I received this week my appropriately bland response from Sen. Conroy over the proposed ISP filtering. The letter was not addressed personally, nor hand-signed by anyone. Instead, it was a 4-page blanket statement of policy. Here are some real gems from it:
As part of a $125.8 million commitment, the letter mentions “ISP-level filtering – funding to develop and implement ISP filtering, including undertaking a real world ‘live’ pilot”. This made me laugh, at the idea that funding a live-pilot of ISP filtering were something laudable and novel.
“The Government’s policy [on ISP filtering] will be developed through an informed and considered approach, including industry consultation and close examination of overseas models to assess their suitability for Australia”
As far as I can tell, Sen. Conroy seems to be ignoring the industry’s advice, appears un-informed, and continually makes ill-considered remarks and proposals.
“Filtering technologies have been adopted by ISPs in a number of countries including the United Kingdom, Sweden Norway, and Finland, predominantly to filter child pornography”
Sen. Conroy fails to mention the nature of any of these schemes, that they are not comparable to the proposed filtering in Australia, and fails to mention the two schemes that are comparable, Iran and China.
“In these countries ISP filtering has not affected internet performance to a noticeable level.”
That is because none of these ISP filtering schemes approaches in any way what is being proposed by Sen. Conroy.
In reference to the ACMA blacklist, Sen. Conroy notes that it “currently contains around 1300 URLs.” Really? That’s the number of URLs listed as prohibited after someone complained about them. Was that the black-list used in the 2005 trials? or the current ‘live’ trials? Because that list is incredibly small, and any pilot with that number is very inapplicable to the proposed filtering scheme.
“ACMA has also negotiated agreement with the UK Internet Watch Foundation (IWF) facilitating access to the IWF’s list of child abuse image URLs.”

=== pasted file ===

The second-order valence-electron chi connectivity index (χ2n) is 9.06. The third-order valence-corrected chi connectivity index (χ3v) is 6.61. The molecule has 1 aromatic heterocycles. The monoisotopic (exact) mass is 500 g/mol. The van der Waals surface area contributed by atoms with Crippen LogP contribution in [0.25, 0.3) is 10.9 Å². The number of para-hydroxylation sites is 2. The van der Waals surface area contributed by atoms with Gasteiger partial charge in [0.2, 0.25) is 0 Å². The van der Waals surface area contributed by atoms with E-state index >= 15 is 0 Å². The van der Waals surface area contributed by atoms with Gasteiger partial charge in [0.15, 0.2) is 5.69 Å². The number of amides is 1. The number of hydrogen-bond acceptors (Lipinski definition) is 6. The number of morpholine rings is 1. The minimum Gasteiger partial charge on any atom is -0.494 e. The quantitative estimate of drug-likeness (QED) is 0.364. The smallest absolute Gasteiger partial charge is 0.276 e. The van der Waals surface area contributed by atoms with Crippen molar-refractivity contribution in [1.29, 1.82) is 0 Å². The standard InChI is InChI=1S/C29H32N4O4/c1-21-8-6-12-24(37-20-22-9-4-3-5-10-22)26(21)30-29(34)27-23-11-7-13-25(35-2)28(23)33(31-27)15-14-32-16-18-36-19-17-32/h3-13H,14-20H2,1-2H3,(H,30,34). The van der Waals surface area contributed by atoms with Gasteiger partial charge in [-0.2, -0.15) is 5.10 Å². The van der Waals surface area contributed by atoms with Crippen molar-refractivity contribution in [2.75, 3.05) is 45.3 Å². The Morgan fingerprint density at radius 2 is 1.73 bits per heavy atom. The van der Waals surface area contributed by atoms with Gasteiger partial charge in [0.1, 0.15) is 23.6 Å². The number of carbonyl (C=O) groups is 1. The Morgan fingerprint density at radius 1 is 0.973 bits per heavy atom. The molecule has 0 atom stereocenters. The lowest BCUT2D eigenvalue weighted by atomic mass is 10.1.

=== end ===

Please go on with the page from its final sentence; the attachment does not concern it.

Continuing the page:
So a UK organisation also gets to determine our ‘prohibited’ URLs. Does that raise questions of censorship for anyone?
“In consultations with ISPs, concerns have been raised that filtering a blacklist beyond 10 000 URLs may raise network performance issues, depending on the configuration of the filter. The pilot will therefore seek to also test network performance against a test list of 10 000 URLs.”
Well, at least the industry realises the scope of what Sen. Conroy is proposing. I don’t even need to do a search to suggest that there are a vast number of sites, multiples of 10 beyond 10,000, that would be considered ‘prohibited’, that the trial won’t even begin to deal with the scale of filtering that Sen. Conroy is proposing. 10,000 URLs is not a sufficient test number at all, and I suspect any test at that range will begin to show their sheer technical futility of the proposed filtering.
The best is not in the letter though, it’s at the end of this link: P2P traffic.
Here Sen. Conroy responds to comments that ISP-filtering won’t stop Peer-to-peer and Bittorrent traffic, which is where the bulk of ‘prohibited’ material is transferred. Sen. Conroy says this:
“The Government understands that ISP-level filtering is not a 'silver bullet'. We have always viewed ISP-level filtering as one part of a broader government initiative for protecting our children online.
Technology is improving all the time. Technology that filters peer-to-peer and BitTorrent traffic does exist and it is anticipated that the effectiveness of this will be tested in the live pilot trial.”
Emphasis all mine. Really, Sen. Conroy? I’m sure a lot of people would be interested in this technology. Did you whip it up on your home PC? Surely the Government wouldn’t keep a technological innovation like this secret from us all?
Sorry, Sen. Conroy. Such technology does not exist, you don’t have it, and you don’t know what you’re talking about. Your plan is full of technical holes, is morally bankrupt, and politically unsupported. If the Australian people wanted to censor their internet, they would have downloaded software to do it themselves.